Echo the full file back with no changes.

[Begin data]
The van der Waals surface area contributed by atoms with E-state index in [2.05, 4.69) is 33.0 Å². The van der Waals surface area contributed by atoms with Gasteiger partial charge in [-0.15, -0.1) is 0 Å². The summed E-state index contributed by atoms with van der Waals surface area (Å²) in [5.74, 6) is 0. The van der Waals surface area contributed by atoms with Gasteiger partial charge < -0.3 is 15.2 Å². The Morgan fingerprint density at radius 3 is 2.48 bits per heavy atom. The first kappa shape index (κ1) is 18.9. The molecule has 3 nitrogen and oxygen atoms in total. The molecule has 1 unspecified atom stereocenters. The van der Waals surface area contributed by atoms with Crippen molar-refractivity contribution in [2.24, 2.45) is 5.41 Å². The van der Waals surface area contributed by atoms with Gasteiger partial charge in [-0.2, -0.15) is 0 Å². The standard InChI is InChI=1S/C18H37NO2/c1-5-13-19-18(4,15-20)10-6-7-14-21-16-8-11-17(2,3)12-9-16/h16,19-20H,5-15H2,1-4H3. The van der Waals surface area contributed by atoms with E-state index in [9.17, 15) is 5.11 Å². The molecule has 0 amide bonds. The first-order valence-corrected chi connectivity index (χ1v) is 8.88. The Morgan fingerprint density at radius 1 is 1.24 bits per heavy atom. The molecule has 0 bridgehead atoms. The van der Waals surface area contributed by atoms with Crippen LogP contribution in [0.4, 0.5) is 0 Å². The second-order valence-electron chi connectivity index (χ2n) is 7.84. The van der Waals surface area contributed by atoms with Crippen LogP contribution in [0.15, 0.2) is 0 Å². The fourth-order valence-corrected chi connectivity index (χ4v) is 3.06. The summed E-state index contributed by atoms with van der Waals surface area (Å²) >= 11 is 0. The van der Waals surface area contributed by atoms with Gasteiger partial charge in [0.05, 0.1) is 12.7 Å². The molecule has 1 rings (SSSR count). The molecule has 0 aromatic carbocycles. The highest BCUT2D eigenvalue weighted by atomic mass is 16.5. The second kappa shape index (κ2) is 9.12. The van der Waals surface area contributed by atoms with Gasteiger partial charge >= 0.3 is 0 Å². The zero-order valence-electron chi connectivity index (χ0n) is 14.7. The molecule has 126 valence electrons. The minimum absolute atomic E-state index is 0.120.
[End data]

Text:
The van der Waals surface area contributed by atoms with E-state index in [2.05, 4.69) is 33.0 Å². The van der Waals surface area contributed by atoms with Gasteiger partial charge in [-0.15, -0.1) is 0 Å². The summed E-state index contributed by atoms with van der Waals surface area (Å²) in [5.74, 6) is 0. The van der Waals surface area contributed by atoms with Gasteiger partial charge < -0.3 is 15.2 Å². The Morgan fingerprint density at radius 3 is 2.48 bits per heavy atom. The first kappa shape index (κ1) is 18.9. The molecule has 3 nitrogen and oxygen atoms in total. The molecule has 1 unspecified atom stereocenters. The van der Waals surface area contributed by atoms with Crippen molar-refractivity contribution in [2.24, 2.45) is 5.41 Å². The van der Waals surface area contributed by atoms with Gasteiger partial charge in [-0.2, -0.15) is 0 Å². The standard InChI is InChI=1S/C18H37NO2/c1-5-13-19-18(4,15-20)10-6-7-14-21-16-8-11-17(2,3)12-9-16/h16,19-20H,5-15H2,1-4H3. The van der Waals surface area contributed by atoms with E-state index in [9.17, 15) is 5.11 Å². The molecule has 0 amide bonds. The first-order valence-corrected chi connectivity index (χ1v) is 8.88. The Morgan fingerprint density at radius 1 is 1.24 bits per heavy atom. The molecule has 0 bridgehead atoms. The van der Waals surface area contributed by atoms with Crippen LogP contribution in [0.4, 0.5) is 0 Å². The second-order valence-electron chi connectivity index (χ2n) is 7.84. The van der Waals surface area contributed by atoms with Crippen LogP contribution in [0.15, 0.2) is 0 Å². The fourth-order valence-corrected chi connectivity index (χ4v) is 3.06. The summed E-state index contributed by atoms with van der Waals surface area (Å²) >= 11 is 0. The van der Waals surface area contributed by atoms with Gasteiger partial charge in [0.05, 0.1) is 12.7 Å². The molecule has 1 rings (SSSR count). The molecule has 0 aromatic carbocycles. The highest BCUT2D eigenvalue weighted by atomic mass is 16.5. The second kappa shape index (κ2) is 9.12. The van der Waals surface area contributed by atoms with Gasteiger partial charge >= 0.3 is 0 Å². The zero-order valence-electron chi connectivity index (χ0n) is 14.7. The molecule has 126 valence electrons. The minimum absolute atomic E-state index is 0.120.